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Reigns: Game of Thrones review – death, disaster and dark magic on your phone

October 18,2018 21:23

Reigns: Game of Thrones lets you play out hundreds of potential futures for Jon Snow, Daenerys Targaryen, Cersei Lannister and other potential leaders of the Seven Kingdoms. These are nestled cleverly within Game of Thrones lore as visions in Red ...


An endearing, witty mix of card game, Game of Thrones fan fiction and dating app, this mobile game is another brilliant thing to emerge thanks to George RR Martin’s meandering tales of dragons, feasts and blue-eyed zombies. In contrast to the aesthetic opulence of the TV series, the art is minimalist, but the colour all comes from the writing. As the various nefarious denizens of Westeros and beyond come to you with their problems, you swipe left or right to decide how to deal with them, uncovering plots and secrets as you advance your reign.
Reigns: Game of Thrones lets you play out hundreds of potential futures for Jon Snow, Daenerys Targaryen, Cersei Lannister and other potential leaders of the Seven Kingdoms. These are nestled cleverly within Game of Thrones lore as visions in Red Priestess Melisandre’s fire – she of the flowing red hair and womb full of dark magic, perhaps best remembered as the only character in the entirety of the books and TV series who actually liked Stannis Baratheon. A round lasts just a few minutes, as you make quick decisions to try to stave off your inevitable demise for as long as possible.
Appropriately for a game based on Game of Thrones, death is swift and frequent, and quickly forgotten. Playing as Tyrion, I couldn’t suppress a laugh when the game calmly informed me that I’d been thrown into a cauldron of wildfire. Everything you do will annoy someone, whether it’s the Church of the Seven, the peasants or your rival rulers. To stay alive longer you must balance out your choices, throwing religious leaders a bone even though you hate them, or bunging some cash over to the Iron Bank. It’s quick-fire diplomacy, enlivened by random disasters and constant fleeting cameos from series’ gigantic cast.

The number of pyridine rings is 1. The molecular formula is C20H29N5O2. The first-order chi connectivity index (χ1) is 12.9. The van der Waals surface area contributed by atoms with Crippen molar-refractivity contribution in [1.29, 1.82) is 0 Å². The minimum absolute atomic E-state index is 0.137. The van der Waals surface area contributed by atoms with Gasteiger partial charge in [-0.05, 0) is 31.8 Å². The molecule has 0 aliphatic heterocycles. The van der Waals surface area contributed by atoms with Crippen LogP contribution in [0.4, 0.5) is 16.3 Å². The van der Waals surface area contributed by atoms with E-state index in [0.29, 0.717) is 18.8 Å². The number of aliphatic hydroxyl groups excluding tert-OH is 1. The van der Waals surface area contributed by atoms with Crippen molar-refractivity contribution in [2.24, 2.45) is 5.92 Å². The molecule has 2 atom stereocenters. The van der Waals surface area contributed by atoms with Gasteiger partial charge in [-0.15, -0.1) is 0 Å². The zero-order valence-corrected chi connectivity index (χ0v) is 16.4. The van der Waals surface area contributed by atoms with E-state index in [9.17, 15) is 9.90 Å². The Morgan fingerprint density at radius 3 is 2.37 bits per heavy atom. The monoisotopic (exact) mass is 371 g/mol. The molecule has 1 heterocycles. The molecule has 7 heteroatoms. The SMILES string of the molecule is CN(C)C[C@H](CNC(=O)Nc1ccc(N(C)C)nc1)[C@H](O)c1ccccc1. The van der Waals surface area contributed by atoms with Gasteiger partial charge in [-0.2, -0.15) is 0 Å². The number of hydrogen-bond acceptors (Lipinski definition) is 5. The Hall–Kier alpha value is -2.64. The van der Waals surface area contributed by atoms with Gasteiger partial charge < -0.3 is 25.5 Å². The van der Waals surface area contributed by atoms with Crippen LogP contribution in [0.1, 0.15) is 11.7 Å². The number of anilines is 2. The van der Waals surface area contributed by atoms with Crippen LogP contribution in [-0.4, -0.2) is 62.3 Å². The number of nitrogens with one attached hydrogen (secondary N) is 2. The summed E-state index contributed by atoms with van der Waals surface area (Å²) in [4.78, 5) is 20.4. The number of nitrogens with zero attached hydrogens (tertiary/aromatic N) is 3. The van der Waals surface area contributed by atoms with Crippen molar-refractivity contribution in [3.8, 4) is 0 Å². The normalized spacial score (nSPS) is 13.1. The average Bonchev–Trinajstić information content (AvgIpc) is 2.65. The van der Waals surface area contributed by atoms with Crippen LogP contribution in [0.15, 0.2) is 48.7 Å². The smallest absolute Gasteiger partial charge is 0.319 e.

Even disastrously brief rounds are fun, but there are deeper stories hidden in these micro-encounters that require persistence to unearth. Sometimes I’d be getting really invested in what was happening when an unlucky run of decisions would end my reign prematurely – this is part of Reigns’ design, but still occasionally dispiriting, as it can be ages before a promising scenario turns up again. Worrying about managing your popularity, wealth and power sometimes distracts from simply enjoying the amusing scenarios that the game throws up. The writing is great: concise but witty, always in-character, and peppered with references for Game of Thrones fans to relish.
It might look slight, but there are hours of schemes, conversations and grisly deaths tucked away in this game. Broadening your choice of rulers takes some time, and even the same situations play out differently when Tyrion is in charge rather than Sansa, especially when you’re playing in character. It’s great fun to step into the unenviable position of Ruler of the Seven Kingdoms, and a far more enjoyable way to pass the time until the HBO series’ conclusion than combing through the books again for clues.

Reigns: Game of Thrones is available now; £3.99

Games,Mobile,Culture,PC,Game of Thrones

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